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Social Justice

Social Justice

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Social Justice

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  1. Social Justice From egoism to rational cooperation: How to produce a community of cooperators from a collection of self-interested agents.

  2. The Problem of Social Cooperation • For society to flourish, individual citizens must be willing to cooperate on projects that promote the general interest. Often, such cooperation requires a sacrifice in individual interests. This creates a temptation to live as a free-rider or parasite. • If a rational agent is one who maximizes individual utility, how is it rational to promote the greater good at the expense of personal interest?

  3. Prisoner’s Dilemma B B Stays silent Confesses A Stays silent 1,1 10,0 A Confesses 0,10 9,9

  4. Solutions to the Prisoner’s Dilemma • Political Solutions: Use of external constraints (threat of punishment) to change the payoff structure. If the penalty is sufficiently severe, it is no longer in the self interest of a rational agent to deviate from the cooperative strategy. • Moral Solutions: Cultivate internal (moral) constraints to change the dispositions of the agents. The desire to promote the general interest is identified with each individual’s interests.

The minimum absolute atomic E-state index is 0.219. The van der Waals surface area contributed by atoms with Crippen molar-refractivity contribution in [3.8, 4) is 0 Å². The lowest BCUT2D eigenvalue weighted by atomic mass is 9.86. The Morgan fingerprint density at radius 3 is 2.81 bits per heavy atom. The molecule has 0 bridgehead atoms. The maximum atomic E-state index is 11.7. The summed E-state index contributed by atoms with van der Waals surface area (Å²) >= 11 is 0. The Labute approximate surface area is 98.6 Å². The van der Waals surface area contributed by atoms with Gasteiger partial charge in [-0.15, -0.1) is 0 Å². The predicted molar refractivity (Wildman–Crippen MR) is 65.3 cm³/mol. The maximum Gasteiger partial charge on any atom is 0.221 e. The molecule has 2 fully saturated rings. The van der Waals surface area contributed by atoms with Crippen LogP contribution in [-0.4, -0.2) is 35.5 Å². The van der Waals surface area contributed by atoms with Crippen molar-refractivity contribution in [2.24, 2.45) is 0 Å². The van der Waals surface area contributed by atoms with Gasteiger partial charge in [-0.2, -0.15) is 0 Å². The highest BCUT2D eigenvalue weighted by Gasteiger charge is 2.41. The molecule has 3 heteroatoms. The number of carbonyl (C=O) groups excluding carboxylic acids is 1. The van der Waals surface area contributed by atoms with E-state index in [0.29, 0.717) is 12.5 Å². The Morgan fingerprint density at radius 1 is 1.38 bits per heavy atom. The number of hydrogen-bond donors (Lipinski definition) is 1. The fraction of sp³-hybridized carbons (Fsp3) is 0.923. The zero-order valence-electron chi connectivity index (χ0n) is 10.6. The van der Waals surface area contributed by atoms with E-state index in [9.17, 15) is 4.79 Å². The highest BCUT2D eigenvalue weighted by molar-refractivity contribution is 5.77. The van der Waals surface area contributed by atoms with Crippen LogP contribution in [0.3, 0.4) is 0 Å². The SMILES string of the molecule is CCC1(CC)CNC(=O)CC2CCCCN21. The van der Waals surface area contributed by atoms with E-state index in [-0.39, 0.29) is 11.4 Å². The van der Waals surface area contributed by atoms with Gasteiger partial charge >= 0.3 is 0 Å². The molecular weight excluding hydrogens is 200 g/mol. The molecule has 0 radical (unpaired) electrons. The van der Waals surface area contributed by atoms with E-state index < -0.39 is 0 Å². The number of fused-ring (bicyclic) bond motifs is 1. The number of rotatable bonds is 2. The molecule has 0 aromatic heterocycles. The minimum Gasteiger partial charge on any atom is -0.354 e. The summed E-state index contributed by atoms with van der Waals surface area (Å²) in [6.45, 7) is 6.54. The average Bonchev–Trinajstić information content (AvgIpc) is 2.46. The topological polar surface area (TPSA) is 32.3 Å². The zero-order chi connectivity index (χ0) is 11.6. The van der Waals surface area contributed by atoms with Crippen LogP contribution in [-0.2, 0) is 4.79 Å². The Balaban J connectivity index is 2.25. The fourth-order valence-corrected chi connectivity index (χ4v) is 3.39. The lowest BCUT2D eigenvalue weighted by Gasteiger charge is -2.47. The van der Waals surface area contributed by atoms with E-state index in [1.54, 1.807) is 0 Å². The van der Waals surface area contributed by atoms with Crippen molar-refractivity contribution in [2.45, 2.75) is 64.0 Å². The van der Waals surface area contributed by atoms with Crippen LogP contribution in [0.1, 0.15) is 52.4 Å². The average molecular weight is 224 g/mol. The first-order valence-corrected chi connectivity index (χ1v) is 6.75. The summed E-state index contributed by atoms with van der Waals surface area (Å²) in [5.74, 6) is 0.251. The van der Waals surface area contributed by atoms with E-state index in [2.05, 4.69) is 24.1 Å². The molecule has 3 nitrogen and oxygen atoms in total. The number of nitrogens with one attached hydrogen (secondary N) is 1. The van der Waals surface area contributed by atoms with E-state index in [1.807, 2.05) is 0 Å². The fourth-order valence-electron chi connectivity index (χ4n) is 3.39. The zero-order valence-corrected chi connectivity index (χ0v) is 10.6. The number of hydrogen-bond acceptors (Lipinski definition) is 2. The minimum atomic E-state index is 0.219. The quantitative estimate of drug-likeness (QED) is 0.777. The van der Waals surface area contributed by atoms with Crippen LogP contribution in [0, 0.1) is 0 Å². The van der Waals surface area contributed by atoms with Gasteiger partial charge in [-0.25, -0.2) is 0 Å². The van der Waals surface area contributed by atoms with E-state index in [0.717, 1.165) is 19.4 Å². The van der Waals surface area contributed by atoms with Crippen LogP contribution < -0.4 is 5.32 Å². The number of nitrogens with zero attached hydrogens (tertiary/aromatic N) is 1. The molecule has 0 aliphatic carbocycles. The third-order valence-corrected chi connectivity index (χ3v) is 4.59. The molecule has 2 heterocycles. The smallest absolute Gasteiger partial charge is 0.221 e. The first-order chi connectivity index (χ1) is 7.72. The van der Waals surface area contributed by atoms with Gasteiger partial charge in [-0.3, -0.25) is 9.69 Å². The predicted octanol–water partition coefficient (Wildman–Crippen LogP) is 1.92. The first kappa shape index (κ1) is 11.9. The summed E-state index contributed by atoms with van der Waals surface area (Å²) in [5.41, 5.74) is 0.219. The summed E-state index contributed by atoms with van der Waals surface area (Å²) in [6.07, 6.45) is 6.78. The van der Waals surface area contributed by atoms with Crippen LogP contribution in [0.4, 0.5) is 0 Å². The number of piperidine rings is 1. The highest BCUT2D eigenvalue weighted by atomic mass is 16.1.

5. Moral Motivation • Self interest theories (Plato, Aristotle) Virtue is its own reward. • Deontological theories: Each individual is motivated by a sense of duty to all social responsibilities that reason recognizes as universally required. • Utilitarian theories: Each is motivated by an impartial desire to perform those actions that will promote the utility of everyone.

  6. Thomas Hobbes (1588- 1679) • The human condition: • Subjective circumstances- humans are: acquisitive, they desire to accumulate without limit; competitive, vying for limited quantities of goods; vainglorious, they enjoy dominating others; diffident, fearful of others; anxious, worry about their prospects.

  7. State of nature • Objective circumstances: relative equality of strength and ability (produces mutual vulnerability); relative scarcity of goods (creates competition for limited resources). • The state of nature- a hypothetical situation where we imagine human beings living without any sort of government. Given the subjective and objective conditions of human life, our natural condition in the state of nature is a state of war.